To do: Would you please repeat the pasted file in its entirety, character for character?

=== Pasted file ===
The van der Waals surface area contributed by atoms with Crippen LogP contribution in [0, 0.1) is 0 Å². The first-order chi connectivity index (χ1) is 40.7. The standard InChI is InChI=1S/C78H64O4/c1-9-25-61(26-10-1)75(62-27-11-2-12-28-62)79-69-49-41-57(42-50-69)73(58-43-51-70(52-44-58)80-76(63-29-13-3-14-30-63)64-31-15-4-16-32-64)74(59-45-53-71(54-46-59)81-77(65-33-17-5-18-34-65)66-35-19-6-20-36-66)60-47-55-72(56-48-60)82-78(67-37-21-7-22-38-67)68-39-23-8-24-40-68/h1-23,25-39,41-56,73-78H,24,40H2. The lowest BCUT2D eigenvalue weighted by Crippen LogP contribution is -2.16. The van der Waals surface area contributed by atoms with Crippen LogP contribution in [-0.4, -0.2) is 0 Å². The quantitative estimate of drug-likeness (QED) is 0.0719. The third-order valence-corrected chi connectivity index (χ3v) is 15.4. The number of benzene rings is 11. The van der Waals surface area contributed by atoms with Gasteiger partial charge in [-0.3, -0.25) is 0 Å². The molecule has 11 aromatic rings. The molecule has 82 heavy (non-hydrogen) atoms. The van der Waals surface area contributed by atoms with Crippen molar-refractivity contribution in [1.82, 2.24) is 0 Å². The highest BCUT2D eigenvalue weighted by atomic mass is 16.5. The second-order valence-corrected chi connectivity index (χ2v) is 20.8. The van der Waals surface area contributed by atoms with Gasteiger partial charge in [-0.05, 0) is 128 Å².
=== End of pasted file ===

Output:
The van der Waals surface area contributed by atoms with Crippen LogP contribution in [0, 0.1) is 0 Å². The first-order chi connectivity index (χ1) is 40.7. The standard InChI is InChI=1S/C78H64O4/c1-9-25-61(26-10-1)75(62-27-11-2-12-28-62)79-69-49-41-57(42-50-69)73(58-43-51-70(52-44-58)80-76(63-29-13-3-14-30-63)64-31-15-4-16-32-64)74(59-45-53-71(54-46-59)81-77(65-33-17-5-18-34-65)66-35-19-6-20-36-66)60-47-55-72(56-48-60)82-78(67-37-21-7-22-38-67)68-39-23-8-24-40-68/h1-23,25-39,41-56,73-78H,24,40H2. The lowest BCUT2D eigenvalue weighted by Crippen LogP contribution is -2.16. The van der Waals surface area contributed by atoms with Crippen LogP contribution in [-0.4, -0.2) is 0 Å². The quantitative estimate of drug-likeness (QED) is 0.0719. The third-order valence-corrected chi connectivity index (χ3v) is 15.4. The number of benzene rings is 11. The van der Waals surface area contributed by atoms with Gasteiger partial charge in [-0.3, -0.25) is 0 Å². The molecule has 11 aromatic rings. The molecule has 82 heavy (non-hydrogen) atoms. The van der Waals surface area contributed by atoms with Crippen molar-refractivity contribution in [1.82, 2.24) is 0 Å². The highest BCUT2D eigenvalue weighted by atomic mass is 16.5. The second-order valence-corrected chi connectivity index (χ2v) is 20.8. The van der Waals surface area contributed by atoms with Gasteiger partial charge in [-0.05, 0) is 128 Å².